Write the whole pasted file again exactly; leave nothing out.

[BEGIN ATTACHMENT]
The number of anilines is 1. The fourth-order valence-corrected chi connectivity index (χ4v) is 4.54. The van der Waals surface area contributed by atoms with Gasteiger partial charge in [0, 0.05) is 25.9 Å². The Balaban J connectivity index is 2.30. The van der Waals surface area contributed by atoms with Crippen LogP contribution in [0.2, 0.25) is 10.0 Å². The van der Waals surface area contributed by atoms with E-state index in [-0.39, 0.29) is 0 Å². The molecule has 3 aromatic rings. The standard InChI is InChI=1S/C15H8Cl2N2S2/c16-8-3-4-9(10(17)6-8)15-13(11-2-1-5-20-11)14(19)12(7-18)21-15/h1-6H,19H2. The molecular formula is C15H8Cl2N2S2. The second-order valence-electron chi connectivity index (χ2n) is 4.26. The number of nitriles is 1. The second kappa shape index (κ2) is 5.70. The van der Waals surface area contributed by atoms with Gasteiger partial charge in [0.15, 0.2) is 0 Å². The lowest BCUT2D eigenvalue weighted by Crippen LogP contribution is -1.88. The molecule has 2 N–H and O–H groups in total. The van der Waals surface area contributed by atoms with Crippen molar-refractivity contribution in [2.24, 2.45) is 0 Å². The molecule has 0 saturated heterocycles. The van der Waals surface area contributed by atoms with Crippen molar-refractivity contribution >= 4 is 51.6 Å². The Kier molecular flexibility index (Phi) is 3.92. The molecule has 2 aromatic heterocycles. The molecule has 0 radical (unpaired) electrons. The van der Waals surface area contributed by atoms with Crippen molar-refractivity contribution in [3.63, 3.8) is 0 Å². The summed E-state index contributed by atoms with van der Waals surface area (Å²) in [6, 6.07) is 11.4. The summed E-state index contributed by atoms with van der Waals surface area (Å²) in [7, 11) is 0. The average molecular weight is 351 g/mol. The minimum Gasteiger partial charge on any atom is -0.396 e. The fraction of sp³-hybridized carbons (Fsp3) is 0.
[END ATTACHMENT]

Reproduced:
The number of anilines is 1. The fourth-order valence-corrected chi connectivity index (χ4v) is 4.54. The van der Waals surface area contributed by atoms with Gasteiger partial charge in [0, 0.05) is 25.9 Å². The Balaban J connectivity index is 2.30. The van der Waals surface area contributed by atoms with Crippen LogP contribution in [0.2, 0.25) is 10.0 Å². The van der Waals surface area contributed by atoms with E-state index in [-0.39, 0.29) is 0 Å². The molecule has 3 aromatic rings. The standard InChI is InChI=1S/C15H8Cl2N2S2/c16-8-3-4-9(10(17)6-8)15-13(11-2-1-5-20-11)14(19)12(7-18)21-15/h1-6H,19H2. The molecular formula is C15H8Cl2N2S2. The second-order valence-electron chi connectivity index (χ2n) is 4.26. The number of nitriles is 1. The second kappa shape index (κ2) is 5.70. The van der Waals surface area contributed by atoms with Gasteiger partial charge in [0.15, 0.2) is 0 Å². The lowest BCUT2D eigenvalue weighted by Crippen LogP contribution is -1.88. The molecule has 2 N–H and O–H groups in total. The van der Waals surface area contributed by atoms with Crippen molar-refractivity contribution in [2.24, 2.45) is 0 Å². The molecule has 0 saturated heterocycles. The van der Waals surface area contributed by atoms with Crippen molar-refractivity contribution >= 4 is 51.6 Å². The Kier molecular flexibility index (Phi) is 3.92. The molecule has 2 aromatic heterocycles. The molecule has 0 radical (unpaired) electrons. The van der Waals surface area contributed by atoms with Crippen molar-refractivity contribution in [3.63, 3.8) is 0 Å². The summed E-state index contributed by atoms with van der Waals surface area (Å²) in [6, 6.07) is 11.4. The summed E-state index contributed by atoms with van der Waals surface area (Å²) in [7, 11) is 0. The average molecular weight is 351 g/mol. The minimum Gasteiger partial charge on any atom is -0.396 e. The fraction of sp³-hybridized carbons (Fsp3) is 0.